1. Your offline business isn’t connected to your (current or future) online business
Businesses with online stores increasingly have started opening brick-and-mortar stores. The reverse is also true. However, most are stuck in a world where they have to use a POS for their ‘offline’ stores that is completely disconnected from their ‘online’ store. Seamless multi-channel retail is no longer a luxury, but increasingly a necessity.
2. Your POS software needs expensive updates
If you have to pay every time you want an update to your POS software, it’s time to switch. You shouldn’t have to worry about whether you have the newest app version or not. Every time there is an update you should be automatically notified to make sure you always have the newest, most secure and most stable version.
3. Your POS user experience is out of date
Retailers and staff expect applications and interfaces to be fast, smooth and reliable. If a device does not react to their input as they expect, they will quickly abandon it and look for something else. It is essential to have a user interface that is engaging and easy to use, as in a busy shop there are more important things to worry about than dealing with a tricky or unfriendly POS interface.
4. You can’t see your business performance in real-time
With real-time data you can track sales, optimize the right stock level and fine-tune your promotions. With a comprehensive set of analytics (easy accessed from laptop, tablets or smartphones) KPIs such as gross sales, staff performance and transaction value per client are visible. Business owners & managers should be able to compare current KPIs to previous periods to identify trends, patterns, and differences.
5. Your POS hardware takes too much space on shop counter
Moving to a tablet approach can improve operations and save valuable space in the store. Tablet POSs save a lot of space compared to traditional POS setups. And when working with tablets or handhelds (mPOS running on iPod or iPhone) the POS can be carried around in the store, further improving the shopping experience.
6. You can’t easily track customer history or sales data
Gathering critical day-to-day information will help you stay competitive and potentially bring in new customers. As a successful retailer, you need to know what’s selling, who’s buying it, and what’s not selling. Your store’s customer and sales records should always be up to date, and your POS should support you with relevant insights. You should be able to easily see who is buying your products and know which promotions you’re running are most effective.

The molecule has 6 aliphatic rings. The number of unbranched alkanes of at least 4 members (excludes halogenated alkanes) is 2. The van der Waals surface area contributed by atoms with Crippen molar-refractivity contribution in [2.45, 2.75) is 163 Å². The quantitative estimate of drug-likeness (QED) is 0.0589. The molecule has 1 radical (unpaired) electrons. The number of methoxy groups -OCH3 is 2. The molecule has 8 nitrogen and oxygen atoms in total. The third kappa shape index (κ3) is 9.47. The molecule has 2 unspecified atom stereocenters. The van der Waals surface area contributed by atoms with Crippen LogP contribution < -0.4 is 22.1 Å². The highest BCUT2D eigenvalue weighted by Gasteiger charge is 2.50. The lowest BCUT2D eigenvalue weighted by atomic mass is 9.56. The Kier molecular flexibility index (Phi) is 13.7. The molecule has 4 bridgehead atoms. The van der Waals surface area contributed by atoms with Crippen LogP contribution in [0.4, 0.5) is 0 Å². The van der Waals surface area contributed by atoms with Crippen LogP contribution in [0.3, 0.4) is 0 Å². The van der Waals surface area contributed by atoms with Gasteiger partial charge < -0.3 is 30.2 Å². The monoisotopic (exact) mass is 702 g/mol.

7. Your POS hardware needs to be replaced
One of the trickiest parts for choosing the right point of sale is value for money. Products are often too expensive or too complicated to set up and use. A POS should be easy and quick to install yourself, and customer support should be accessible and responsive. For a business-critical system like a POS, even waiting a few hours for a support response can be too much.
8. Your webshop and physical store products need to be separately managed
You shouldn’t have to manage products on two (or sometimes more) systems. It doesn’t matter if you have 1 or 1000 stores, you should only have to set up a product once. You are in control of pricing (even if prices vary store-to-store, or between physical and online stores) and you don’t have duplicate effort.
9. No easy-to-use, affordable Loyalty Program
Customer loyalty does work, but only if it is done correctly. Demographic-based loyalty (gender, age, etc.) is quickly being replaced by Behaviour-based loyalty (purchase history, social media insights, etc.). This new age of loyalty relies heavily on your POS for crucial insights into sales and transactions. Your POS should enable you to easily add a powerful, effective loyalty program without having to spend a fortune, and should help you to encourage higher spending and repeat visits.
10. You have features that you don’t need or use
Buying business equipment can be pricey. Most POS systems come with features that are not always needed for small businesses. A good POS should offer the primary features needed by a merchant, with add-on modules that can be quickly plugged in when needed. Your POS should grow together with your business.